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Vast house renovations loom for us, after the usual long delay in getting builders to turn up even for a mere survey and estimate. Many sash windows need restringing, unjamming and painting; the wasp-hole and pigeon-hole (don't ask) are to be blocked up again; outside drains rebuilt to slope the right way; gutters gutted; new brick path to replace the meandering thing in our front garden that turns into a stream at the least shower; and more, much more, all too much more. Let us draw a veil over the likely cost. I feel a mite guilty at the way all this is ruling out traditional hospitality to TAFF and GUFF winners around Eastercon, but no doubt fandom will contrive to cope.
Thog on Olympus. Pray silence for Percy Bysshe Shelley's subtle characterization of a witch in 'The Wandering Jew':
Inspired and wrapt in bickering flame,
The strange and wild enchantress stood; –
Words unpremeditated came,
In unintelligible flood,
From her black tumid lips – array'd
In livid, fiendish smiles of joy –
Lips, which now dropp'd with deadly dew,
And now, extending wide, display'd
Projecting teeth of mouldy blue.
(A Dentist Writes: 'Always brush twice after eating Stilton.')
Distractions. After insistent promises from Charlie Stross about how my life would be transformed into an eternity of bliss if only I installed Linux instead of Windows, I found myself with a spare Pentium 100. (Thanks to buying a job lot of hardware to construct an e-mail system for my mother.) Right you are, Charlie! The first Linux cover CD-ROM to come my way was a Corel installation which, no matter what I did, refused to drive the 1024x768 colour display as anything but 640x480 in four shades of grey. Bye-bye, Corel. Re-instal Windows 95. Next, Mandrake Linux began more promisingly, but after comprehensively trashing the Windows installation it seemed to feel its work was done, and hung up. Every time. Bye-bye, Mandrake. Re-instal Windows.... Third time is the charm. TurboLinux worked, rather better on a second installation: but good grief, despite being told for years that Linux was lean and mean and compact, I couldn't get the whole thing on the 1.2Gb hard disk, and had to pick and choose. (Meanwhile on the Memory Hole list, Billy Pettit brags of throwing away 9Gb drives as hopelessly obsolete. Waaaaah!) I am duly playing with Linux and feeling very, very stupid. It took a whole afternoon to learn how to read a DOS floppy by cunning use of the inituitively-obvious-to-our-Charlie Linux command mount -t umsdos /dev/fd0H1440 /mnt/floppy ... (Later: all right, it turns out that you can omit the "H1440" bit, but this was my first successful effort after much research and many trials.)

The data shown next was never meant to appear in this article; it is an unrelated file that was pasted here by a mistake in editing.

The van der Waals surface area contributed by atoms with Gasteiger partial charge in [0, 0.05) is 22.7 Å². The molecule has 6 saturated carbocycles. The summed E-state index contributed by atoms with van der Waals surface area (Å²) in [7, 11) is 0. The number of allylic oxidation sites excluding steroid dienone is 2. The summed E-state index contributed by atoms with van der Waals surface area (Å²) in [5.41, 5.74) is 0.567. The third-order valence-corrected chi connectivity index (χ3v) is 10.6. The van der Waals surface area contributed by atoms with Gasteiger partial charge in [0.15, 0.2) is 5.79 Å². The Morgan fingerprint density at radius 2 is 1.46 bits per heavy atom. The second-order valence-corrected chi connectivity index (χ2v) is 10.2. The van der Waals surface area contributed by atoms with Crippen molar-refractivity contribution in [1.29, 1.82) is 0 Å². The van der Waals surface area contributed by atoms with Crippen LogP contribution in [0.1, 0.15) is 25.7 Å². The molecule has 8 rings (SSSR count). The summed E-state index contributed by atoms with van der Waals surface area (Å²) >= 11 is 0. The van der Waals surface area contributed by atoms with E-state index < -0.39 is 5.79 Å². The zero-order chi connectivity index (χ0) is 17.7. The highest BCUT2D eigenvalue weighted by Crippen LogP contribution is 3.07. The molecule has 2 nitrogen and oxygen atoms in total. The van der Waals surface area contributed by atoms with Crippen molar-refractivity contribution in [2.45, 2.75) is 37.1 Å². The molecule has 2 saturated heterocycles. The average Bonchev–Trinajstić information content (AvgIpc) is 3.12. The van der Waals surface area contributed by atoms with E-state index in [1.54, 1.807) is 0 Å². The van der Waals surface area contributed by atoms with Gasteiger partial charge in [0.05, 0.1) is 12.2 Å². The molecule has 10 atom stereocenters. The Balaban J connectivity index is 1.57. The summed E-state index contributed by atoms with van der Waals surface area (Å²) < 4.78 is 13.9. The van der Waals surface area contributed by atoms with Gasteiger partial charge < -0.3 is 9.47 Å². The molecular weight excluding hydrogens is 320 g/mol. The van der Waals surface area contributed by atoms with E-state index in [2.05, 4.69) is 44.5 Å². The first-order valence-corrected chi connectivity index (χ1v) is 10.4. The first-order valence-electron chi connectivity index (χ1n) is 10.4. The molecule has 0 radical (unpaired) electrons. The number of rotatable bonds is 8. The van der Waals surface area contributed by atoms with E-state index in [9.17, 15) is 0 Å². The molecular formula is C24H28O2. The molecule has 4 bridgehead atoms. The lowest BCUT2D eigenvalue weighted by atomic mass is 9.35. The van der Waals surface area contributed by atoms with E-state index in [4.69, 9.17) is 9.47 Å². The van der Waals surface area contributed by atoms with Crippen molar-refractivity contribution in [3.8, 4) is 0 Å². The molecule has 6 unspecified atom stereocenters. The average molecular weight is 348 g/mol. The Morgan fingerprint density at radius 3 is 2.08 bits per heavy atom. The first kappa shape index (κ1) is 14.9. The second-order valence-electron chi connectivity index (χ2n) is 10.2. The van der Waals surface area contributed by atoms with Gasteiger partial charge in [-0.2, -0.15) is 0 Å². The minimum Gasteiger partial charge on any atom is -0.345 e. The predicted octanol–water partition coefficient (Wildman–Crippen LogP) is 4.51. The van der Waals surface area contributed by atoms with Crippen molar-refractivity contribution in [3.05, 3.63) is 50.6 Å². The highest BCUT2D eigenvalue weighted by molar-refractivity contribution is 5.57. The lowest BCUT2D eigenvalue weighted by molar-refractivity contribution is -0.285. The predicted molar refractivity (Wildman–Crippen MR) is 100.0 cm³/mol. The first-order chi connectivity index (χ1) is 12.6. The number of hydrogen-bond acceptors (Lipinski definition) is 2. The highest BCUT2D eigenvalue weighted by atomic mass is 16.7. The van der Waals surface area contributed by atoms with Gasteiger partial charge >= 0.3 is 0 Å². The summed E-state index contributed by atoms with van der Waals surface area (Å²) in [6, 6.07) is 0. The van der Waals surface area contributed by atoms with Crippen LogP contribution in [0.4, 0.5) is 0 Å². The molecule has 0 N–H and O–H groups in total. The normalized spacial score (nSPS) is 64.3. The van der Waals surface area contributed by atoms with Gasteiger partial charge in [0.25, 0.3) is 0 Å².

Sladekiana. As indicated in Ansible 164, the worst is over and Maps seems complete – with one more poem, 'The Four Cows' from Riverside Quarterly in 1967, since traced and rushed to me by kindly fan researchers, Ned Brooks in the USA and Damien Warman down under. My draft introduction has passed inspection by John Clute, Tom Disch, Charles Platt ('if John were alive to see this, he would be in little ecstasies of appreciation') and Chris Priest ... but remains unfinal owing to an Utterly Maddening development. I quoted the brief scene from Bob Shaw's Fire Pattern which features irritatingly flip paranormal researcher John Sladek – the punchline being that far from needling John, Bob had let him write all his own speeches. Am now bitterly regretting having asked Bob's family whether there was any objection to the quote, since his son Ian saw this as a good opportunity to demand a £300 permission fee. For 175 words! My fury knows no bounds. The issue remains unresolved. Gnash, gnash. A footnote from Charles Platt: 'So often, the wrong person ends up writing the tribute or compiling the anthology of a dead writer's work. I remember, for instance, some well-intentioned moron suggesting that if Alice Sheldon (James Tiptree) had attended more Star Trek conventions, she might have found a greater will to live. Also I remember Locus rejecting my obit for Alfred Bester, because it wasn't upbeat enough. (Surely a landmark there.)'